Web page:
Using the AnalyzerBusinessGroup annotation in Pentaho Analyzer

A quiet, maybe too quiet, new feature of Analyzer in Pentaho 4.8 was the addition of the AnalyzerBusinessGroup annotation.  This annotation will let you specify that a measure should go into a specific group rather than be lumped in with a bunch of measures.  If you have just a few measures, it’s not that big a deal.  But many users have a lot of measures that can be categorized and it would be nicer to have them in separate groups.  I have not tried this with dimensions, but if you define them correctly it seems that it would be overkill.  I also suspect that Mondrian 4’s Measure Groups will make this obsolete, but don’t know that for a fact.

Using the feature is very simple.  Just add an annotation to the measure and specify the AnalyzerBusinessGroup.  For example:

<Annotation name=”AnalyzerBusinessGroup”>Orders</Annotation>


<Annotation name=”AnalyzerBusinessGroup”>Prices</Annotation>

results in the following (using the Steel Wheels example):

Analyzer Groups


Mondrian in Action Discount!

What’s better than getting an early release copy of Mondrian in Action?  How about getting it for 1/2 off!  All the same Mondrian goodness by for only half the price.  Just hop over to the Manning site and and use the discount code dotd1101au.

Hurry, though.  This code is only good on November 1st from 12am to 11:59pm EDT.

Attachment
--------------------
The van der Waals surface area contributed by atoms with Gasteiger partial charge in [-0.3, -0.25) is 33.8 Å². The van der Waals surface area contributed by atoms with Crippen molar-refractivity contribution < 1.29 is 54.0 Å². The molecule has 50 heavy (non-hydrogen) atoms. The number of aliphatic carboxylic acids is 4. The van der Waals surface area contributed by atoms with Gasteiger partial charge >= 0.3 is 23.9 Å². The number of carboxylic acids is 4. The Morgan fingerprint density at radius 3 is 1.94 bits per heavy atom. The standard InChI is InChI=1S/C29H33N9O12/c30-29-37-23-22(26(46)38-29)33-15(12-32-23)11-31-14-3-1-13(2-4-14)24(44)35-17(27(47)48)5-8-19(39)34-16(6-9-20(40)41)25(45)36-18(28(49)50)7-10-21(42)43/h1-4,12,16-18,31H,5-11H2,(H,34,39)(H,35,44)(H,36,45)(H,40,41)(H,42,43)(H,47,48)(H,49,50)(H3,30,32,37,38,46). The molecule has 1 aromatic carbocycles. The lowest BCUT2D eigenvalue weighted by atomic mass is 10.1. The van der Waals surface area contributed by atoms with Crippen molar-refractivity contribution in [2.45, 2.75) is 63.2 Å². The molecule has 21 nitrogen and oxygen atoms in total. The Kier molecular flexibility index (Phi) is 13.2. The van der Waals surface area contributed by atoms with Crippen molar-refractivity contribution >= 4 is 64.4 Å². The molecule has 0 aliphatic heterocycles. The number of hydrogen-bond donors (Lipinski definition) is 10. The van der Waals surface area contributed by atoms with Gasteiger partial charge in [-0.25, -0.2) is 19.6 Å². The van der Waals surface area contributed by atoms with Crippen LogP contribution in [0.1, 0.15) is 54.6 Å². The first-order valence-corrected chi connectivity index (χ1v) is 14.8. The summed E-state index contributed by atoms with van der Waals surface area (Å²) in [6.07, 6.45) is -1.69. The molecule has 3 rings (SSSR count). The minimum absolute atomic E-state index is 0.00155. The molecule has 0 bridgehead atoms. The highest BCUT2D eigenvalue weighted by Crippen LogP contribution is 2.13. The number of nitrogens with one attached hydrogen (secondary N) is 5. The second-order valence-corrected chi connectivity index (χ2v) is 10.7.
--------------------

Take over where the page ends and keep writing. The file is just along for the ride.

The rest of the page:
And while you’re at it, go see what Julian Hyde, author of Mondrian and co-author of Mondrian in Action has to say.

Remember – 50% off November 1st only with code dotd1101au.

Mondrian and Pentaho Analytics – A book is in the works

One of the biggest challenges many new users to Pentaho have is finding good documentation.  A variety of documentation exists, but it’s scattered among various sources, such as the Pentaho Knowledge Base, the Mondrian site, the Pentaho wiki, and a variety of blogs.  While much of this content is good, wouldn’t it be nice to have one place to go to for all things Mondrian?  I’m happy to say that a book is on the way.

It’s still very early in the process, but Julian Hyde, and Nick Goodman, and myself are collaborating to put together a book that covers the nuts and bolts of Mondrian including:

  • Setting up and running Mondrian
  • Creating schemas
  • Scaling Mondrian
  • Security
  • Integrating Mondrian with applications and enterprise tools

The as yet to be named book will be available from Manning and we hope to have some early access versions available this summer.  Early feedback is always welcome so we can make this the best book possible.

If there are specific topics you’d like to see in the book, please mention them in the comments.